Adrenoleukodystrophy is a peroxisomal X-linked recessive disease caused by mutations in the ABCD1 gene, located on the X-chromosome (Xq28). Gene mutations in patient with adrenoleukodystrophy induce metabolic alterations characterized by impaired peroxisomal beta-oxidation and accumulation of very long chain fatty acid (VLCFA) in plasma and in all tissues. Although nutritional intervention associated with a various mixture of oil prevents the accumulation of VLCFA, to date no causal treatment is available. Therefore, haematopoietic stem cell transplantation (HSCT) and gene therapy are allowed only for very early stages of cerebral forms diagnosed during childhood.We reported a case series describing five family members affected by X-linked adrenoleukodystrophy caused by a novel mutation of the ABCD1 gene. Particularly, three brothers were affected while the sister and mother carried the mutation of the ABCD1 gene. In this family, the disease was diagnosed at different ages and with different clinical pictures highlighting the wide range of phenotypes related to this novel mutation. In addition, these characteristics stress the relevant role of early diagnosis to properly set a patient-based follow-up.

Learning points

  • We report a novel mutation in the ABCD1 gene documented in a family group associated to an X-ALD possible Addison only phenotype.

  • All patients present just Addison disease but with different phenotypes despite the presence of the same mutations. Further follow-up is necessary to complete discuss the clinical development.

  • The diagnosis of ALD needs to be included in the differential diagnosis in all patients with idiopathic PAI through accurate evaluation of VLCFA concentrations and genetic confirmation testing.

  • Early diagnosis of neurological manifestation is important in order to refer timely to HSCT.

  • Further follow-up of these family members is necessary to characterize the final phenotype associated with this new mutation.

Open access

Carolina Chaves, Mariana Chaves, João Anselmo, and Rui César

Summary

Berardinelli–Seip congenital lipodystrophy (BSCL) is a rare autosomal recessive disease, characterized by the absence of subcutaneous adipose tissue, leptin deficiency and severe metabolic complications, such as insulin resistance, diabetes mellitus, and dyslipidemia. The most common mutation occurs in BCSL2 which encodes seipin, a protein involved in adipogenesis. We report a patient with BSCL who was diagnosed with diabetes at 11 years old. He was started on metformin 1000 mg twice daily, which lowered glycated hemoglobin (HbA1c) to less than 7%. Four months later, HbA1c raised above 7.5%, indicating secondary failure to metformin. Therefore, we added the peroxisome proliferator-activated receptor-gamma (PPARG) agonist, pioglitazone. Since then and for the last 5 years his HbA1c has been within the normal range. These findings indicate that pioglitazone should be considered as a valid alternative in the treatment of diabetes in BSCL patients. To the best of our knowledge, this is the first specific report of successful long-term treatment with pioglitazone in a patient with BSCL.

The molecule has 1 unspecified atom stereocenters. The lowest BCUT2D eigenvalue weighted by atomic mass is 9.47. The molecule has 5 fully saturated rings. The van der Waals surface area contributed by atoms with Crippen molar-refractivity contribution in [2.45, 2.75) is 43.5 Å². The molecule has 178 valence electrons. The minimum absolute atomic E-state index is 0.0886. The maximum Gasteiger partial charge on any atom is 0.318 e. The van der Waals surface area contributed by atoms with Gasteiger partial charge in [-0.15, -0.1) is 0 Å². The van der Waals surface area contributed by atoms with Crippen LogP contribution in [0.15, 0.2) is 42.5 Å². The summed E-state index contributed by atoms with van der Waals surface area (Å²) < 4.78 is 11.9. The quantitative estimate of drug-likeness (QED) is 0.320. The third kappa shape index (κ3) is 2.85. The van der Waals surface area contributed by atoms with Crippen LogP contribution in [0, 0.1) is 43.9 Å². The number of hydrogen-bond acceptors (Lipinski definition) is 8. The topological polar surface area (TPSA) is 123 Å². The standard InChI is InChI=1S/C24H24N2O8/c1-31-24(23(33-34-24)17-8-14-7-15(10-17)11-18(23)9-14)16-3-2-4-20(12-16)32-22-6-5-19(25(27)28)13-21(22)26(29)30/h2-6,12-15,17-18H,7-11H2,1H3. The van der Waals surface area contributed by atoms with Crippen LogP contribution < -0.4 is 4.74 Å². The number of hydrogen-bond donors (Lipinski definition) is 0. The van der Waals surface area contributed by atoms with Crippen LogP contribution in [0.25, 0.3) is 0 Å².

Learning points

  • Berardinelli–Seip congenital lipodystrophy (BSCL) is a recessive genetic disorder associated with severe insulin resistance and early onset diabetes, usually around puberty. Failure of oral antidiabetic medication occurs within the first years of treatment in BSCL patients.

  • When failure to achieve metabolic control with metformin occurs, pioglitazone may be a safe option, lowering insulin resistance and improving both the metabolic control and lipodystrophic phenotype.

  • Herein we show that pioglitazone can be a safe and efficient alternative in the long-term treatment of BSCL patients with diabetes.

Open access

Celina Caetano, Jennifer Stroop, Faripour Forouhar, Andrea Orsey, and Carl Malchoff

Summary

Familial paraganglioma syndrome type 1 (PGL-1) is maternally imprinted, caused by SDHD mutations on the paternally inherited allele, and presents with paragangliomas and pheochromocytomas that are usually benign. We describe a kindred with a germline c.57delG SDHD mutation that demonstrates an aggressive and possibly expanded phenotype. Eight individuals across four generations were heterozygous for the c.57delG SDHD mutation. The three with known paternal inheritance were clinically affected. The aggressive phenotype was manifested by a neck paraganglioma with distant metastases, and to a lesser degree a neck paraganglioma infiltrating into local connective tissue and a pheochromocytoma presenting at age 8 y. A pulmonary capillary hemangioma may expand the SDHD phenotype. We conclude that the c.57delG SDHD mutation may confer a more aggressive and possibly expanded phenotype than other SDHD mutations.